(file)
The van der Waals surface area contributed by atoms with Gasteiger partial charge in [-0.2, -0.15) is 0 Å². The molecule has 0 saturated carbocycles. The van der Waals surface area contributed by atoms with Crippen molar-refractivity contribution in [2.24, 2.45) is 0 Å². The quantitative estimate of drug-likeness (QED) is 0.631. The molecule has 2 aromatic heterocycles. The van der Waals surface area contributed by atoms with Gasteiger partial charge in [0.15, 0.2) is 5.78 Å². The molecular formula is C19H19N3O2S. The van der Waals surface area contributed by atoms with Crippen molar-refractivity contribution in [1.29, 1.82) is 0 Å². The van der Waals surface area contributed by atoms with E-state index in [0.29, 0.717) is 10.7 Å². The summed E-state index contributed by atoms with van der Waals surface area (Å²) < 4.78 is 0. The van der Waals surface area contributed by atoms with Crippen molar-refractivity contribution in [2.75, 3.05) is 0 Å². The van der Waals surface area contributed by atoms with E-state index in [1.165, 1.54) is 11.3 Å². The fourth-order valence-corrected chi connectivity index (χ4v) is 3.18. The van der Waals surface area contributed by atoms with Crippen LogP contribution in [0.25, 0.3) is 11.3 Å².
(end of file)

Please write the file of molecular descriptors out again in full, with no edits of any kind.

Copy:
The van der Waals surface area contributed by atoms with Gasteiger partial charge in [-0.2, -0.15) is 0 Å². The molecule has 0 saturated carbocycles. The van der Waals surface area contributed by atoms with Crippen molar-refractivity contribution in [2.24, 2.45) is 0 Å². The quantitative estimate of drug-likeness (QED) is 0.631. The molecule has 2 aromatic heterocycles. The van der Waals surface area contributed by atoms with Gasteiger partial charge in [0.15, 0.2) is 5.78 Å². The molecular formula is C19H19N3O2S. The van der Waals surface area contributed by atoms with Crippen molar-refractivity contribution in [1.29, 1.82) is 0 Å². The van der Waals surface area contributed by atoms with E-state index in [0.29, 0.717) is 10.7 Å². The summed E-state index contributed by atoms with van der Waals surface area (Å²) < 4.78 is 0. The van der Waals surface area contributed by atoms with Crippen molar-refractivity contribution in [2.75, 3.05) is 0 Å². The van der Waals surface area contributed by atoms with E-state index in [1.165, 1.54) is 11.3 Å². The fourth-order valence-corrected chi connectivity index (χ4v) is 3.18. The van der Waals surface area contributed by atoms with Crippen LogP contribution in [0.25, 0.3) is 11.3 Å².